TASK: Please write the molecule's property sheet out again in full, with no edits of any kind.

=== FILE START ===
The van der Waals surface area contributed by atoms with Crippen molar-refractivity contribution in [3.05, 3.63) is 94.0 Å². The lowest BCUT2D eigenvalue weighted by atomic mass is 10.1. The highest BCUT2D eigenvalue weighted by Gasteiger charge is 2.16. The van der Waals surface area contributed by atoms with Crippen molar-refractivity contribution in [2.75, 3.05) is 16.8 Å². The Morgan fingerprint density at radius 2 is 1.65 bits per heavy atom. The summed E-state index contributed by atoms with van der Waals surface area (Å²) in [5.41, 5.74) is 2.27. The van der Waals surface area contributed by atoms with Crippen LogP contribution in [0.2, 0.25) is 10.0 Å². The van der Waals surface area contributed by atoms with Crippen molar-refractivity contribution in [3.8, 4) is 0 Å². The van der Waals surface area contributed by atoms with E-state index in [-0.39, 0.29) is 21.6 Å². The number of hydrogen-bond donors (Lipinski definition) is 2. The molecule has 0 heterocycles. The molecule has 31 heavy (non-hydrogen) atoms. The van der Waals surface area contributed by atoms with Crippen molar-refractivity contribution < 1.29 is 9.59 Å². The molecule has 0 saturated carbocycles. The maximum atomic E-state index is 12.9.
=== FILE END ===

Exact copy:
The van der Waals surface area contributed by atoms with Crippen molar-refractivity contribution in [3.05, 3.63) is 94.0 Å². The lowest BCUT2D eigenvalue weighted by atomic mass is 10.1. The highest BCUT2D eigenvalue weighted by Gasteiger charge is 2.16. The van der Waals surface area contributed by atoms with Crippen molar-refractivity contribution in [2.75, 3.05) is 16.8 Å². The Morgan fingerprint density at radius 2 is 1.65 bits per heavy atom. The summed E-state index contributed by atoms with van der Waals surface area (Å²) in [5.41, 5.74) is 2.27. The van der Waals surface area contributed by atoms with Crippen LogP contribution in [0.2, 0.25) is 10.0 Å². The van der Waals surface area contributed by atoms with Crippen molar-refractivity contribution in [3.8, 4) is 0 Å². The van der Waals surface area contributed by atoms with E-state index in [-0.39, 0.29) is 21.6 Å². The number of hydrogen-bond donors (Lipinski definition) is 2. The molecule has 0 heterocycles. The molecule has 31 heavy (non-hydrogen) atoms. The van der Waals surface area contributed by atoms with Crippen molar-refractivity contribution < 1.29 is 9.59 Å². The molecule has 0 saturated carbocycles. The maximum atomic E-state index is 12.9.